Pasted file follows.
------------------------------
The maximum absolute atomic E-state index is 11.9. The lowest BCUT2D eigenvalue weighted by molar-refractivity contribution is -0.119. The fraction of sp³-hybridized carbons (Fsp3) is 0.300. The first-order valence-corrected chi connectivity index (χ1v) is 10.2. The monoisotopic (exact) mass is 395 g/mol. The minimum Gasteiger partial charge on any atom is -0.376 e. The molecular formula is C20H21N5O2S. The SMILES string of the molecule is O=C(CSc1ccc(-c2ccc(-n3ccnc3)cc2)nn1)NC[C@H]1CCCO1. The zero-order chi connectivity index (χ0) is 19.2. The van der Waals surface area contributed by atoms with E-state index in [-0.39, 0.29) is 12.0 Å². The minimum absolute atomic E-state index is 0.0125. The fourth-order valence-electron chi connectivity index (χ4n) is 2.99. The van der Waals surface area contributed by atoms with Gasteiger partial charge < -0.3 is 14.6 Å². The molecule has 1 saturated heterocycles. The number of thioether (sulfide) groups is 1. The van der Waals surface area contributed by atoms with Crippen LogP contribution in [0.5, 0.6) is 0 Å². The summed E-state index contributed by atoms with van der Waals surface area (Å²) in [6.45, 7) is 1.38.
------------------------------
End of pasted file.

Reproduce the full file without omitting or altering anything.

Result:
The maximum absolute atomic E-state index is 11.9. The lowest BCUT2D eigenvalue weighted by molar-refractivity contribution is -0.119. The fraction of sp³-hybridized carbons (Fsp3) is 0.300. The first-order valence-corrected chi connectivity index (χ1v) is 10.2. The monoisotopic (exact) mass is 395 g/mol. The minimum Gasteiger partial charge on any atom is -0.376 e. The molecular formula is C20H21N5O2S. The SMILES string of the molecule is O=C(CSc1ccc(-c2ccc(-n3ccnc3)cc2)nn1)NC[C@H]1CCCO1. The zero-order chi connectivity index (χ0) is 19.2. The van der Waals surface area contributed by atoms with E-state index in [-0.39, 0.29) is 12.0 Å². The minimum absolute atomic E-state index is 0.0125. The fourth-order valence-electron chi connectivity index (χ4n) is 2.99. The van der Waals surface area contributed by atoms with Gasteiger partial charge < -0.3 is 14.6 Å². The molecule has 1 saturated heterocycles. The number of thioether (sulfide) groups is 1. The van der Waals surface area contributed by atoms with Crippen LogP contribution in [0.5, 0.6) is 0 Å². The summed E-state index contributed by atoms with van der Waals surface area (Å²) in [6.45, 7) is 1.38.